- The Washington Times - Monday, July 5, 2004

American Woodmark Corp.’s plan to build a new manufacturing plant has boosted analysts’ confidence after the company posted lower profit margins last month.

The Winchester, Va., bathroom and kitchen cabinet manufacturer announced last week it will spend $12 million to build a 250,000-square-foot facility in Allegany County, Md.

The plant, which will create about 500 jobs in the area, is expected to be operational by January.

“I think it reflects that the company is growing and expanding its capacity,” said David Campbell, retail analyst for Davenport & Co. LLC, a Richmond brokerage firm that has no business with American Woodmark.

About one-third of American Woodmark’s sales come from new-home construction, while the rest are from home-renovation projects. The company’s cabinets are sold in home-improvement chains Home Depot and Lowe’s.

Mr. Campbell, who does not own any American Woodmark stock, advised investors to buy while the price was relatively low.

Shares of American Woodmark closed Friday on Nasdaq Stock Market at $58.77, up $1.78 from a week earlier at $56.99. The stock markets were closed yesterday for the Fourth of July holiday.

The stock reached a 52-week high of $69.19 in April before falling to the high-$50 range. Analysts expect shares to hit $73 to $85 in the next 12 months.

But analyst Sam Darkatsh said he was concerned about the company’s lower-than-expected profit margin.

In its fiscal fourth quarter ended April 30, American Woodmark’s profits jumped 11 percent to $8.37 million ($1 per diluted share) from $7.55 million (91 cents) a year earlier. Diluted earnings include the value of convertible warrants and stock options.

However, the gross margin in that quarter fell 2 percent from last year. American Woodmark blamed increased plywood prices and benefit expenses for the slip.

For the fiscal year, profits fell 3 percent to $31.7 million ($3.80) from $32.7 million ($3.89) in fiscal 2003.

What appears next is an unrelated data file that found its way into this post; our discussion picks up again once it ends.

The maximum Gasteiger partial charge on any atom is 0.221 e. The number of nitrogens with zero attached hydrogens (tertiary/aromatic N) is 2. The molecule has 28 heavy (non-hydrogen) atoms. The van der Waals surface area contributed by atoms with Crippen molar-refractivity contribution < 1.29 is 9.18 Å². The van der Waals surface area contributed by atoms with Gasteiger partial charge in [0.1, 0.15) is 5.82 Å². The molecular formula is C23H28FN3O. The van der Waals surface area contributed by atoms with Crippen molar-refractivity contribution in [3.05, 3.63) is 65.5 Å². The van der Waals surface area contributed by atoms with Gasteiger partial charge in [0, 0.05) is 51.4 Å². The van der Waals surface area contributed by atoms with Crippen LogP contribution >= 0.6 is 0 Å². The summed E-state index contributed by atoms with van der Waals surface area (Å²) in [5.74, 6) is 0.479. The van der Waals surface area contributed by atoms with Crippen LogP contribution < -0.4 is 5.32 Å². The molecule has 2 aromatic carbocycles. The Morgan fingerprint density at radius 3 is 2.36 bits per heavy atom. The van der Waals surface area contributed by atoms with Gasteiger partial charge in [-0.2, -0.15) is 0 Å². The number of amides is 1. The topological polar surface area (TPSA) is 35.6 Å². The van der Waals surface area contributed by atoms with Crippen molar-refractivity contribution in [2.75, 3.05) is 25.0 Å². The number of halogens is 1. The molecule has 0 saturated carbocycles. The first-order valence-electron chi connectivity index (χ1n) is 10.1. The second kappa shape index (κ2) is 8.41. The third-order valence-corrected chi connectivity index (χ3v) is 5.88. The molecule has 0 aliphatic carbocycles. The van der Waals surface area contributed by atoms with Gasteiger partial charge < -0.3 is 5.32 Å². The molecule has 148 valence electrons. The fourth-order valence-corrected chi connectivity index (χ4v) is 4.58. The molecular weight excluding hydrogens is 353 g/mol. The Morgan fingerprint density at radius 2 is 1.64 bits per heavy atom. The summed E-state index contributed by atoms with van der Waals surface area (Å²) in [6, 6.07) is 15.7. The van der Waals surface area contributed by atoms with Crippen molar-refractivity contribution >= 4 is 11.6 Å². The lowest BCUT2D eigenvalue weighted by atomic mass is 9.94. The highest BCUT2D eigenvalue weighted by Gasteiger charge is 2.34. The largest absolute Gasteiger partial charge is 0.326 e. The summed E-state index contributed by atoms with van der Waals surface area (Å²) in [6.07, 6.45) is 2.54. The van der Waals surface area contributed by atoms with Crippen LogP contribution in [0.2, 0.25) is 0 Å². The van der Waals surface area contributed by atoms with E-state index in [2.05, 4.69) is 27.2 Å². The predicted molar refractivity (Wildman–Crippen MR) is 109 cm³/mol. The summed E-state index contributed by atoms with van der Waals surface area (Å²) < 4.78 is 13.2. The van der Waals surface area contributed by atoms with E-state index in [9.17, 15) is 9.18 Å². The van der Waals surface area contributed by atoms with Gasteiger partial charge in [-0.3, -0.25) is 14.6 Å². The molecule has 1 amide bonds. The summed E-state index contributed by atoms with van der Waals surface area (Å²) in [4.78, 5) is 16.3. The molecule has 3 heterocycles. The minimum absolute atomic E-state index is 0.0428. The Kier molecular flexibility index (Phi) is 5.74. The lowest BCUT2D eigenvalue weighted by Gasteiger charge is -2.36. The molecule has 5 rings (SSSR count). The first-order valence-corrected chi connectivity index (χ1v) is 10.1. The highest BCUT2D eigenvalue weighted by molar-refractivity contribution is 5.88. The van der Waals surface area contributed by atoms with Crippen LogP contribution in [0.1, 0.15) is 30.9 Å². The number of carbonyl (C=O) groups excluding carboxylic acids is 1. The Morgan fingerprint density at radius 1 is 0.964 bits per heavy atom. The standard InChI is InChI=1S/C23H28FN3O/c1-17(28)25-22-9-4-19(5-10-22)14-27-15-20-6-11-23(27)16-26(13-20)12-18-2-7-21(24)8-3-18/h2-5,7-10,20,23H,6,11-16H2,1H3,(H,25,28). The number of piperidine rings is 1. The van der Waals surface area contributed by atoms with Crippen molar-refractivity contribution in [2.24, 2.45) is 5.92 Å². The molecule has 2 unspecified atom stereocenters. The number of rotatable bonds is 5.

“We do not believe the investor is adequately protected despite the currently heady growth rates,” said Mr. Darkatsh of Raymond James & Associates Inc., a St. Petersburg, Fla., investment firm.

Sales for the quarter surged 24 percent to $180 million from $144 million last year. Annual revenue rose 18 percent to $667 million from $563 million in fiscal 2003.

Mr. Darkatsh, who rated the company as in line with the stock market, said a slowdown in the home-construction market also could hurt sales.

Mr. Darkatsh does not own any company stock, but Raymond James is seeking a banking relationship with American Woodmark.

Equity analyst Daniel Romanoff shrugged off the concerns, saying the robust business in the home-building markets will sustain American Woodmark’s expected 14 to 20 percent annual growth.

“Everyone says that the housing market is risky, but they have been saying that for two years and it still hasn’t collapsed,” said Mr. Romanoff with New York investment bank Credit Suisse First Boston.

Mr. Romanoff, who rated the company as outperforming the market, does not own any American Woodmark shares. Credit Suisse has no banking relationship with the company.

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